The Unscalable, Unbeatable Power Of Personal Attention

Earlier this week, the inimitable David Pogue (of New York Times fame) announced what I believe were the first-ever winners of the Pogue Perfect Pitch award. These pitches, he said, were "so clever, so persuasive, I'm going to wind up reviewing both of the products they're pitching."

Pitch One: a personalized video, addressed directly to David, with cutouts of people in the background that all have Pogue's face.

Pitch Two: a "love letter" written to David from a Nikon D80. Cute in and of itself, but made all the more special by the fact that it was actually a reply to a love letter written by David himself, to rival camera Canon S95.

Yes, they are clever. Yes, they are persuasive. But what makes them clever and persuasive is something utterly simple, often ignored, and beyond powerful: personal attention.

In a world of robots, spambots, autoreplies, emails with magically pre-populated first-name fields, there is almost nothing more insulting than to say, "I care about you so little that I've delegated management of our relationship to a computer program." Our defenses are up, and what they are up against is automation.



What melts these defenses is attention. We are powerless against someone coming at us with open eyes and open heart, someone saying to us through their words and their actions and their choice of medium: "I see you, I know you exist, I know you are a unique human being who deserves to be heard and acknowledged and attended to, and you are valuable and worthy enough for me to invest my time in this relationship, this personal relationship, that is just between you and me, no matter how much it may play out in the public arena."

Personal attention is so powerful it works even when it's not being used on us. Consider Old Spice Guy's customized video responses. Tweets good enough to merit a personal moment with Isaiah Mustafa? 183. Video views generated by those personal moments? 183... million. We love that he's taking the time to actually listen and craft a heartfelt answer, even if it's someone else he's listening to.

The same phenomena can be seen at rock concerts: the power of attention and the disconnect of automation. At Metallica last year, every time James Hetfield said, "Metallica loves you, Auckland," I heard "Metallica loves you, Insert City Name Here." At the other end of the spectrum was U2: arriving in New Zealand just after a tragedy killed 29 miners, the band paid moving tribute with some heartfelt comments, a dedicated song, and a customized graphics display that included the names of the fallen men. It might not sound like much, but the consensus among those I spoke to was universal: they were genuine. They were present to our national grieving. They had turned their attention to what the nation was feeling and they really cared.

And back to our online arena, one needs to look no further than the king of personal attention, Gary Vaynerchuk. Check out his tweetstream: out of his past 20 tweets, all but three were @ replies. I had the privilege of hearing him speak last year, and he made his point emphatically: "I love people more than anybody else in this room. And, because of that, I will always win."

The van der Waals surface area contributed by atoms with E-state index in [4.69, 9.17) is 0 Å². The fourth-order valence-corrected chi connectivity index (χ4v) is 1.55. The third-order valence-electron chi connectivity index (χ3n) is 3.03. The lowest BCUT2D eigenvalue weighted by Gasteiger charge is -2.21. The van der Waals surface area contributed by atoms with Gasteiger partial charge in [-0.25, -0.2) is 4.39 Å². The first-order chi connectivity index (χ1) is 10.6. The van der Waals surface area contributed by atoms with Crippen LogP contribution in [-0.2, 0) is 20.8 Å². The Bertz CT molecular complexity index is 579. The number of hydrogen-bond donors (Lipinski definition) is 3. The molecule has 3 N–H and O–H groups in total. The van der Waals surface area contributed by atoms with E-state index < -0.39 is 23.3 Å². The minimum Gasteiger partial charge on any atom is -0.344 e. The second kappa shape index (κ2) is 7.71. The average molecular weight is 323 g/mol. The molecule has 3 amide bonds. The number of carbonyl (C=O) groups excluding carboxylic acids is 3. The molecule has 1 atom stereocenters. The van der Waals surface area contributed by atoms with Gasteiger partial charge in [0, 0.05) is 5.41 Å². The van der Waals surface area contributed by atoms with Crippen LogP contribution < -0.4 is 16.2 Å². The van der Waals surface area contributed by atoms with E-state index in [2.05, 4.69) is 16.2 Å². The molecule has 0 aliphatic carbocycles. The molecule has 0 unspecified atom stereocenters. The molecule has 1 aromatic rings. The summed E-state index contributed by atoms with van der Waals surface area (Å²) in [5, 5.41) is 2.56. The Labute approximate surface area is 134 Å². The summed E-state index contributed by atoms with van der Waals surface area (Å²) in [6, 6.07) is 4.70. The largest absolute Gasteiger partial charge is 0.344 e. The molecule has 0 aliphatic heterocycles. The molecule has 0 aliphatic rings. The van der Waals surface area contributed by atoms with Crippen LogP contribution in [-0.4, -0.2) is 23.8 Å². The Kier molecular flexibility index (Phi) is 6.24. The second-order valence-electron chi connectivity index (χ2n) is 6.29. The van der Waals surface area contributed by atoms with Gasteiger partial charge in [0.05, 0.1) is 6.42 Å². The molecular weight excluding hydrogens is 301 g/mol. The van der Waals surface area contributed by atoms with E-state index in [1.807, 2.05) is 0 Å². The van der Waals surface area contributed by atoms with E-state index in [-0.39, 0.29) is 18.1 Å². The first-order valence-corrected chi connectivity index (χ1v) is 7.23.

And what about you, the one sitting at your computer wondering whether to leave a comment or touch base on Twitter? Don't be shy. I am an actual person, sitting at a computer just like yours, and I can't wait to hear from you -- personally.

5 comments about "The Unscalable, Unbeatable Power Of Personal Attention".
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  1. Rita from FreshAddress, Inc., January 28, 2011 at 10:54 a.m.

    Let's get personal...instead of automated...what a terrific tried and true concept. Who doesn't like to be recognized as more than a marketing contact?! I'm recalling the original "You've got mail" invitation from aol and how that invitation was more than a beep on my mobile smart phone...Reconnecting is also a personal tool . Check out

  2. Mike Patterson from WIP, Inc., January 28, 2011 at 12:12 p.m.

    Really thoughtful, great post, thanks for the sentiment...reaching out and saying hi! Personally...
    Mike Patterson @mpattyfly

  3. Tim Orr from Barnett Orr Marketing Group, Inc., January 28, 2011 at 7:08 p.m.

    Or as a sales trainer told me, "Sincerity is what this job is all about. Once you can fake that, you've got it made!" I was watching one of those "American Greed" programs the other night. The guy they described was a master at making people feel he truly cared about them. Of course, he was a con artist, but still. "Con" is short for "Confidence." So I agree with your paean to authenticity. I just wish some people would stop faking it. The ones who misspell my name -- or address me as "Timothy" -- are easy to spot.

    Tim Orr

  4. Kaila Colbin from Boma Global, January 29, 2011 at 12:11 a.m.

    Thanks, Rita, Mike and Tim (not 'Timothy'!) :-)

    Tim, call me a wide-eyed idealist, but I firmly believe the fakers get outed, sooner or later. So I just don't worry about them. And, funnily enough, to my mind the name thing is one of the first places to start with truly paying attention. My husband is Michael, not Mike, and I'm always amazed by how many people insist on Mike. Your name, your preference!

    Have a great day,

  5. Hugh d. Snow from New Jersey City University, February 3, 2011 at 8:06 a.m.

    As a long time marketing person I really enjoyed Kaila Colbin article for several reasons: If the business world can ever get it right in terms of giving its customers the attention they deserve a great deal of our economic downtime would not exist. Secondly,we all at times need some personal attention if its available all within the range and scope of it are bountifully blessed;conversely, when it is not given just the opposite.

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